Miscellaneous Fossil Groups

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From Eldredge (1991)


This laboratory considers several different fossil groups who's biologic affinities to other modern groups is in doubt. Most of these fossil groups occur as Paleozoic plankton, and their utility (especially the graptolites and conodonts) are in their biostratigraphic resolution which is on the order of 2.5 MY or less.


Phylum Hemichordata

Class Graptolithina (Cambrian - Pennslyvianian)

Order Dendroidea (Cambrian - Pennslyvianian)

Order Graptoloidea (Ordovician - Devonian)

Phylum uncertain

Conodontomorphia (Cambrian - Triassic)

Hyolithia (Cambrian - Permian)

Tentaculitida (Ordovician - Devonian)

Conularia (Cambrian-Triassic)




The graptolites are considered by many to belong to the phylum Hemicordata, the phylum which also includes the Recent Rhabdopluerids. Assignment to the Hemichordata is based upon the presence of stolon, a small tube similar to a notochord in chordates which transverses the length of the noncolonial forms and connects the individuals of the colonial forms. Graptolites are exclusively colonial organisms in which each individual is called a zooid. The zooids may serve different functions with regards to reproduction and feeding.

Graptolite Morphology

Graptolite morphology is highly varied. Two basic morphologies include the dendroid type and graptoloid type. Both types consist of small conical cups called thecae in which each zooid is housed and is arranged along a linear series. Each linear series of connected thecae forms a stipe. Together, the skeleton comprising the stipe and thecae is called the rhabdosome. The first or initial theca from which all others bud is called the sicula. The dendroid graptolites are constructed by numerous branching stipes which are sometimes connected by rod-like structures called dissepiments. The graptoloid type consists of one to four stipes and are characterized by small thread-like structure connected to the sicula called the nema. See the excellent example showing this morphology in three dimensions (§12.1).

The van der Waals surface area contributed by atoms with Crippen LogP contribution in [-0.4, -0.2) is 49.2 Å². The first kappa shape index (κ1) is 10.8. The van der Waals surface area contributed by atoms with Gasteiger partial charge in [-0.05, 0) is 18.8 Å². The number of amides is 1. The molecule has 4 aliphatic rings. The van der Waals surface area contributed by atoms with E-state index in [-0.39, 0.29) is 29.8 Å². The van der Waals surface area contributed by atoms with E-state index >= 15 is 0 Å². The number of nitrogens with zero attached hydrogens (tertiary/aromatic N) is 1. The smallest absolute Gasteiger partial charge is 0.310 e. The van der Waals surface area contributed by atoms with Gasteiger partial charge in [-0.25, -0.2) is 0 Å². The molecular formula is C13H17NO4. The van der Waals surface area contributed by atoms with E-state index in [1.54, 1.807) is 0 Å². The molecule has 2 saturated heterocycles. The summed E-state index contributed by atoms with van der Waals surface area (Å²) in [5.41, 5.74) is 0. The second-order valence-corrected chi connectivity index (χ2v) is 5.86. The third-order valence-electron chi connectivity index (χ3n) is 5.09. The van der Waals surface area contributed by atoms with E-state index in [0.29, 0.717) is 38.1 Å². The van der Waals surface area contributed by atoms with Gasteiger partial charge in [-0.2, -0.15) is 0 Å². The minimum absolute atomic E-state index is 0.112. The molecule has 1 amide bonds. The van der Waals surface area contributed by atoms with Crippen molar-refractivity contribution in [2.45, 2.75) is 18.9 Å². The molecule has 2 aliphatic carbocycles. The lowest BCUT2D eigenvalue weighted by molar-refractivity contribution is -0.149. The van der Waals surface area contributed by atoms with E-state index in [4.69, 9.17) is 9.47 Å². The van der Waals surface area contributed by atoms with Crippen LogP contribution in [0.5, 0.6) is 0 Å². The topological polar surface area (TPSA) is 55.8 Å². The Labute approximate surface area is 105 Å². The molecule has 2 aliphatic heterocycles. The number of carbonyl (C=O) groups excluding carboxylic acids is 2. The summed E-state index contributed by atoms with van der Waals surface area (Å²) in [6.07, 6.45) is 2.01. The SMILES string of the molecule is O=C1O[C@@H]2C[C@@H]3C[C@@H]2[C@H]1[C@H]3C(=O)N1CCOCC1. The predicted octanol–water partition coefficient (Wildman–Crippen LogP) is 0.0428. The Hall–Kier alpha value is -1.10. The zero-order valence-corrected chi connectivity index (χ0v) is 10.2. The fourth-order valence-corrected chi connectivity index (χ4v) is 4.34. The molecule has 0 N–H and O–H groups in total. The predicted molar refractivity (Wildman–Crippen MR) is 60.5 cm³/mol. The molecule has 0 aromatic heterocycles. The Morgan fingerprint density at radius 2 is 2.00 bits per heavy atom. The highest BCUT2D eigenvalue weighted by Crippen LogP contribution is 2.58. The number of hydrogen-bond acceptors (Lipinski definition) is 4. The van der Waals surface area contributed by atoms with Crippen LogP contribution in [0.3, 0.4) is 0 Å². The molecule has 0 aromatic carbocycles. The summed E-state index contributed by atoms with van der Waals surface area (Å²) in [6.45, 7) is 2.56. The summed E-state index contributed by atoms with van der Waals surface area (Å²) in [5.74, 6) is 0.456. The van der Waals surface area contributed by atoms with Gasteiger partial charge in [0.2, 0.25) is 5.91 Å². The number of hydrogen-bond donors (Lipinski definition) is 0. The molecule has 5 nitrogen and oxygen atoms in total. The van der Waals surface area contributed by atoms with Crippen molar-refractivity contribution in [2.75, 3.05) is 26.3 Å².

Graptolite Classification

Classification of graptolites is based on many characters such as the number of stipes, arrangement and orientation of thecae and any specilazed structures. For the Dendroids (§12.2-§12.4) classification is based upon branching arrangement and colony morphology. For the Graptoloids, the rhabdosome may take on a number of different morphologies. Pendant forms are the most primitive where the stipes hang downward from the nema such as Didymograptus (§12.5). Horizontal forms such as Monograptus (§12.6) are when the stapes stick laterally away from the nema. Reclining forms such as Dicellograptus (§12.7) are more advanced and are characterized by the stipes reclined upwards from the nema. The reclining condition may be taken to the extreme in the Scandent form where two or more stipes may fuse to produce biserial or tetraserial rhabdosomes with the theca pointing upwards (§12.8). You should examine the additional graptolites provided (§12.9-§12.14) and make sure you can identify all the morphologic features discussed above.

Graptolite Paleoecology

Graptolites are exclusively marine organisms which occurred from the Middle Cambrian through Upper Carboniferous. They are particulary abundant and are excellent biostratigraphic indices of the Ordovician and Silurian. Although they occur in a variety of lithofacies suggesting a pelagic planktonic life-mode, they are most commonly found in deep water black shale facies. In these environments, graptolites are preserved as compressed thin carbon films.